EMI had an existing network of customers in all corners of Nigeria. My first task was to talk to them and assess whether they would be capable of expanding their own businesses. I visited most of the country’s main towns and cities. There was Kaduna and Kano in the North, Ibadan about 2 hours north of Lagos and Lagos itself of course. Lagos is in the west, fairly close a country that changed its name from Dahomey to Benin while I was in West Africa.
Benin is also the name of a major Nigerian city. It is east of Lagos and together with the oil city of Warri on the Niger Delta was on my list of places to see. Further east was the region that was the old Biafra, including the towns of Onitsha and Enugu. Even further east towards the border with Cameroon, Port Harcourt was another seemingly prosperous city. Over the next months, I traveled extensively to these places to distribute the imports that were coming from the UK.
The problem was not so much selling the products, it was actually getting them. Throughout these years, there were boats off shore from Lagos wanting to get into Apapa Docks. On average, they had to wait four months to offload – such was the demand of construction materials to build the new infrastructure. The only answer was airfreight, but there was a limited number of flights and I could only book some space every six weeks or so.
We purchased a 3-story building for use as office and warehouse with my living accommodation on the top floor. I had a Hausa guard who sat cross-legged at my front door with a large machete and a bowl of water so he could perform his prayers five times a day. He worked for me for a Naira a day and effectively my front door was his home. He rarely left at any time, day or night. My driver was able to negotiate Lagos traffic, though over the weeks I managed to come to terms it and did plenty of driving myself.
I had an initial 3-month visa, which could be renewed by my leaving the Country. I used to do this by flying out of Ikeja to Accra in Ghana and spending a few days on the beach.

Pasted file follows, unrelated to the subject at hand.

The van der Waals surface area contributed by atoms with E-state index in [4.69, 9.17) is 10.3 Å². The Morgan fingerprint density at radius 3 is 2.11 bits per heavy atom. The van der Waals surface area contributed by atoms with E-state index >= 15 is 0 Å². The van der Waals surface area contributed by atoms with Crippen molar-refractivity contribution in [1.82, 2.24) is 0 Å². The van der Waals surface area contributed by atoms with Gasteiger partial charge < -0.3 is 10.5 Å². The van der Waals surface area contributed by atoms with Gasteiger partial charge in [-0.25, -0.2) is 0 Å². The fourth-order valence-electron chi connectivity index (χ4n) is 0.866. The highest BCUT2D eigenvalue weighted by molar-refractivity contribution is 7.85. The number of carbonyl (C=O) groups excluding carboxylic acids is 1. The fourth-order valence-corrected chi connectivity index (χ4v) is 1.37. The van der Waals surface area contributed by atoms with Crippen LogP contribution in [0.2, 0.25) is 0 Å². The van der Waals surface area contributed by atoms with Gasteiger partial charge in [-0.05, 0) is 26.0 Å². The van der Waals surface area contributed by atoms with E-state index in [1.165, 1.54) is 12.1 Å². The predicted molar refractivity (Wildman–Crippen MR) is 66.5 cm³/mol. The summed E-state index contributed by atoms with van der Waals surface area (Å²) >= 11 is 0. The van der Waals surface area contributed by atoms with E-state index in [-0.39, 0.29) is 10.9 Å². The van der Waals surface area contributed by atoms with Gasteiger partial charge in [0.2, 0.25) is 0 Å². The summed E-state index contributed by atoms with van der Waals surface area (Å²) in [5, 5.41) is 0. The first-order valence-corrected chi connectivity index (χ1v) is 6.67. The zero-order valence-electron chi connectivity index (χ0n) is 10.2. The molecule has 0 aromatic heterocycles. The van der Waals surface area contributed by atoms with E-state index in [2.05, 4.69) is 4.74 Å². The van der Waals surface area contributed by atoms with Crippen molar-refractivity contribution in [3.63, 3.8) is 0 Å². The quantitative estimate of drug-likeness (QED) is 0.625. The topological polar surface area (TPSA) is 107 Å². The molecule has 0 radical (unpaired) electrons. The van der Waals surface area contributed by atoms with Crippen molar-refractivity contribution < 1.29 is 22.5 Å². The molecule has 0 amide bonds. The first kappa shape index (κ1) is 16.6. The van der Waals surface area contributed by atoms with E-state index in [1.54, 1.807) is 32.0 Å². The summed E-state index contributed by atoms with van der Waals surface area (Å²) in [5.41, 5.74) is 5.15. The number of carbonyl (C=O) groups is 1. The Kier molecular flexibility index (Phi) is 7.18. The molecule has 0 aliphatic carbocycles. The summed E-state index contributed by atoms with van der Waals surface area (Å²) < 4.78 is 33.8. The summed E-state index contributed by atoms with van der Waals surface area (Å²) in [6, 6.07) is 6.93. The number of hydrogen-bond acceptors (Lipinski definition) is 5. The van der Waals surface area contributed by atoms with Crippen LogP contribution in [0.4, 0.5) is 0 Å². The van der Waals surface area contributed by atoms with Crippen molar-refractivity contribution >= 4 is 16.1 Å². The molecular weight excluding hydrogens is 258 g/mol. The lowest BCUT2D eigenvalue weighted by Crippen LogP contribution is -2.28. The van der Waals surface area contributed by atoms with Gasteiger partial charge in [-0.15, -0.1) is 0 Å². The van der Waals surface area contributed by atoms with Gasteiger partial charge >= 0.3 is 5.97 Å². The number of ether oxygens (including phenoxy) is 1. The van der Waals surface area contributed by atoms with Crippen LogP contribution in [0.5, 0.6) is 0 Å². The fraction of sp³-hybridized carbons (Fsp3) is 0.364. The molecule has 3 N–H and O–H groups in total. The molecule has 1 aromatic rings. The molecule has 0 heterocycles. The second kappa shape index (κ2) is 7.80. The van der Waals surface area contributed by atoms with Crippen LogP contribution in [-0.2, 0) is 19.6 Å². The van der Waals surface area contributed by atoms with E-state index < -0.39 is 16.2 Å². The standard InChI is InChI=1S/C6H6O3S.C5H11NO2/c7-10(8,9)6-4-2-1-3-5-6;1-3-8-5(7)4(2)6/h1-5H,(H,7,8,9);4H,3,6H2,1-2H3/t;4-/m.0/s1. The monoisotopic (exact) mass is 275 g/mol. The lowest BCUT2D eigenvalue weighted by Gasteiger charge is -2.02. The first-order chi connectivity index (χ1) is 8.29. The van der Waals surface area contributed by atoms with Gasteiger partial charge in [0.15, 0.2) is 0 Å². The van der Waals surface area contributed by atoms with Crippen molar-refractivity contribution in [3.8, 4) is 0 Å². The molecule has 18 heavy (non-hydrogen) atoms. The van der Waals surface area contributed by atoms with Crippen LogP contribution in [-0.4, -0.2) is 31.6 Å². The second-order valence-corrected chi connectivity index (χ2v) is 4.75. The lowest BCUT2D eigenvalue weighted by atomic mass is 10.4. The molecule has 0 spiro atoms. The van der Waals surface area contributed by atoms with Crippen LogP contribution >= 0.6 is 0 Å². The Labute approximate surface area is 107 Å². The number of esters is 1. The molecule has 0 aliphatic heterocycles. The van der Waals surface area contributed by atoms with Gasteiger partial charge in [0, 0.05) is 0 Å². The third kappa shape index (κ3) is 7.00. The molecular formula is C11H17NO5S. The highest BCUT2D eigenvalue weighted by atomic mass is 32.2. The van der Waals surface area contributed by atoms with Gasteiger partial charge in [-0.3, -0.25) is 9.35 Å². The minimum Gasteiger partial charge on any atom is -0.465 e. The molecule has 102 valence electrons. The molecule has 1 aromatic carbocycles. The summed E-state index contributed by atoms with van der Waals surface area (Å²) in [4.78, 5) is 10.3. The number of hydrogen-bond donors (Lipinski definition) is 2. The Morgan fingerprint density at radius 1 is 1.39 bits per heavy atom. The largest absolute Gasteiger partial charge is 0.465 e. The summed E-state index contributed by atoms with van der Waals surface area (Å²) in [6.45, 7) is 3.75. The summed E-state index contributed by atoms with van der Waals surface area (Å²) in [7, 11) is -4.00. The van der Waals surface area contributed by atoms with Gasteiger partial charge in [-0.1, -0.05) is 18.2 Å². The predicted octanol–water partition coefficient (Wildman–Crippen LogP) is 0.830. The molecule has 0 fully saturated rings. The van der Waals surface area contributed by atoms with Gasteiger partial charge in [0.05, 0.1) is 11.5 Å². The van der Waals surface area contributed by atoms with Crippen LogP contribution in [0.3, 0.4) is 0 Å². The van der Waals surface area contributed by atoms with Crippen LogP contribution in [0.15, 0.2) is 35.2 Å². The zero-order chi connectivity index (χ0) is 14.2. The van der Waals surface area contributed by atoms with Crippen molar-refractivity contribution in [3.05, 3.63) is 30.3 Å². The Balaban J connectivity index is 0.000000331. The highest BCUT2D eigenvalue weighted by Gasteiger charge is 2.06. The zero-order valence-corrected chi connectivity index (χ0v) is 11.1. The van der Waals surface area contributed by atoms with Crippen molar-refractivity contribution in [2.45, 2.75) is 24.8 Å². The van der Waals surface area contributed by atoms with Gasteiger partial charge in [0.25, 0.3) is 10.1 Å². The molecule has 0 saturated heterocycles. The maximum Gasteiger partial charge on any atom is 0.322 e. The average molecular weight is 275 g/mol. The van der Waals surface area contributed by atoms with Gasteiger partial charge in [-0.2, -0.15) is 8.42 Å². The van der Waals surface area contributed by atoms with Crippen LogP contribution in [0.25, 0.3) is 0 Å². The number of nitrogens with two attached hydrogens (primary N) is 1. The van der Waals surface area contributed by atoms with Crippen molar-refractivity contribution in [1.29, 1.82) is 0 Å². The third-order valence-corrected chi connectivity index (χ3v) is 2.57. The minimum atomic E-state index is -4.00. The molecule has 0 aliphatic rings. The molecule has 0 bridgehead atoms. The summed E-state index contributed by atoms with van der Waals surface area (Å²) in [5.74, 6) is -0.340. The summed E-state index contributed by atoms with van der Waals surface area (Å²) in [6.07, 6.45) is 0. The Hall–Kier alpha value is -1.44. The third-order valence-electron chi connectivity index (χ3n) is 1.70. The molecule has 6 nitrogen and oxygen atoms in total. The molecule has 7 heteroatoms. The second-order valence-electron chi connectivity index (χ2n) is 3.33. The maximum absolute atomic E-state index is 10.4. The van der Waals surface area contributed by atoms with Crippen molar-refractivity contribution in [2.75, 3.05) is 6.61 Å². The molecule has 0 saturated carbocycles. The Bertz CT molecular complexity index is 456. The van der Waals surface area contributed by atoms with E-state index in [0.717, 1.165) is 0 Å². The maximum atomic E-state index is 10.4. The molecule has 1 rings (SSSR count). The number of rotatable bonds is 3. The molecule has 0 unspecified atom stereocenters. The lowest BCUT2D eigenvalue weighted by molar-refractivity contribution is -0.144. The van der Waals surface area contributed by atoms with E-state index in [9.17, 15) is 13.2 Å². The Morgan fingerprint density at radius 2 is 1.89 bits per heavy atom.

General Yakubu Gowon was the Head of State, the member of a minority tribe and hence acceptable to the three main tribes. Bob was Yoruba and quietly retired in 1975 before his fiftieth birthday because there was little chance of a prominent role in military and public life because of his origins.
Gowon had been a junior officer under Bob. He was acceptable until another military coup in 1975 deposed him for another military man, Murtala Mohammed, who himself was deposed a year later – or more accurately assassinated.
It became increasingly difficult to operate as a foreign company as each business was required to have a local shareholder, sometimes with as much as 40% of the equity. That was not my concern of course, but I saw my days in Nigeria coming to a close and finally left in the summer of 1976.
I remain interested in Nigeria and its politics. Over the years there have been many things that have hit the headlines. There is piracy in the Delta and of course, with the growth of radicalism within Islam, the infamous kidnapping in 2014 of over 200 schoolgirls in Chibok by Boko Haram in Nigeria’s northeast. I have several friends who have subsequently worked in Nigeria in the oil industry, largely offshore so they have never come as close to daily life in this huge West African country as I have.
Democracy remains fairly fragile and although I have never been back, the signs are that oil has not done as much for Nigerian citizens as it has for those in the other major oil-producing countries.
For more on local history, check out Living In Chiang Mai.